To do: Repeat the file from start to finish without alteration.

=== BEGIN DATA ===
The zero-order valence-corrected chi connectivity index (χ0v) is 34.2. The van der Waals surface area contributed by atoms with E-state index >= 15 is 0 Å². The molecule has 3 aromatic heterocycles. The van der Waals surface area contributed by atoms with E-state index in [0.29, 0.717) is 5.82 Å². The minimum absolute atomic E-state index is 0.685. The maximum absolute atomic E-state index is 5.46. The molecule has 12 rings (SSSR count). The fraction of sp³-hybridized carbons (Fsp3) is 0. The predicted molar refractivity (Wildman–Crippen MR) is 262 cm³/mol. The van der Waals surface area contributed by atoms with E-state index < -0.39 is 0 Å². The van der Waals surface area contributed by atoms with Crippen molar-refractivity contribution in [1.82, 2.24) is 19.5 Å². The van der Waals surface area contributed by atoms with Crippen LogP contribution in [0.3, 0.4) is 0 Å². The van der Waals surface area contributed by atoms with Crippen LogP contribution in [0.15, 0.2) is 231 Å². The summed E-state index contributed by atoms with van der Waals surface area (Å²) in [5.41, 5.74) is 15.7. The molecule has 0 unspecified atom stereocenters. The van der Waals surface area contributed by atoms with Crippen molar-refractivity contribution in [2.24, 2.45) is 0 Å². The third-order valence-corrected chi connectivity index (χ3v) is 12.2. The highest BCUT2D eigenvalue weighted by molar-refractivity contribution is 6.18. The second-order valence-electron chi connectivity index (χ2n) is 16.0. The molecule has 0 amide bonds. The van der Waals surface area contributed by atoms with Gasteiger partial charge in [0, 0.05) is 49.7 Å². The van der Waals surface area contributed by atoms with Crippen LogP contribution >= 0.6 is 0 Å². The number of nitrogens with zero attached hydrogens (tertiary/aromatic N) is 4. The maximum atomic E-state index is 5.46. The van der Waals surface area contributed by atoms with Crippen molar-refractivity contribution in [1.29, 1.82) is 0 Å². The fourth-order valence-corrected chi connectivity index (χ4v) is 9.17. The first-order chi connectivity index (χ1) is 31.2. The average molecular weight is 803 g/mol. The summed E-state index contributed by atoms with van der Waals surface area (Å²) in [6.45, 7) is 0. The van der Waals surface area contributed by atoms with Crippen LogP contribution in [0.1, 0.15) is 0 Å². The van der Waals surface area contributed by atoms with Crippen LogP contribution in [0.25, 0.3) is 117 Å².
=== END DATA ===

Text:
The zero-order valence-corrected chi connectivity index (χ0v) is 34.2. The van der Waals surface area contributed by atoms with E-state index >= 15 is 0 Å². The molecule has 3 aromatic heterocycles. The van der Waals surface area contributed by atoms with E-state index in [0.29, 0.717) is 5.82 Å². The minimum absolute atomic E-state index is 0.685. The maximum absolute atomic E-state index is 5.46. The molecule has 12 rings (SSSR count). The fraction of sp³-hybridized carbons (Fsp3) is 0. The predicted molar refractivity (Wildman–Crippen MR) is 262 cm³/mol. The van der Waals surface area contributed by atoms with E-state index < -0.39 is 0 Å². The van der Waals surface area contributed by atoms with Crippen molar-refractivity contribution in [1.82, 2.24) is 19.5 Å². The van der Waals surface area contributed by atoms with Crippen LogP contribution in [0.3, 0.4) is 0 Å². The van der Waals surface area contributed by atoms with Crippen LogP contribution in [0.15, 0.2) is 231 Å². The summed E-state index contributed by atoms with van der Waals surface area (Å²) in [5.41, 5.74) is 15.7. The molecule has 0 unspecified atom stereocenters. The van der Waals surface area contributed by atoms with Crippen molar-refractivity contribution in [2.24, 2.45) is 0 Å². The third-order valence-corrected chi connectivity index (χ3v) is 12.2. The highest BCUT2D eigenvalue weighted by molar-refractivity contribution is 6.18. The second-order valence-electron chi connectivity index (χ2n) is 16.0. The molecule has 0 amide bonds. The van der Waals surface area contributed by atoms with Gasteiger partial charge in [0, 0.05) is 49.7 Å². The van der Waals surface area contributed by atoms with Crippen LogP contribution >= 0.6 is 0 Å². The number of nitrogens with zero attached hydrogens (tertiary/aromatic N) is 4. The maximum atomic E-state index is 5.46. The van der Waals surface area contributed by atoms with Crippen molar-refractivity contribution in [1.29, 1.82) is 0 Å². The fourth-order valence-corrected chi connectivity index (χ4v) is 9.17. The first-order chi connectivity index (χ1) is 31.2. The average molecular weight is 803 g/mol. The summed E-state index contributed by atoms with van der Waals surface area (Å²) in [6.45, 7) is 0. The van der Waals surface area contributed by atoms with Crippen LogP contribution in [0.1, 0.15) is 0 Å². The van der Waals surface area contributed by atoms with Crippen LogP contribution in [0.25, 0.3) is 117 Å².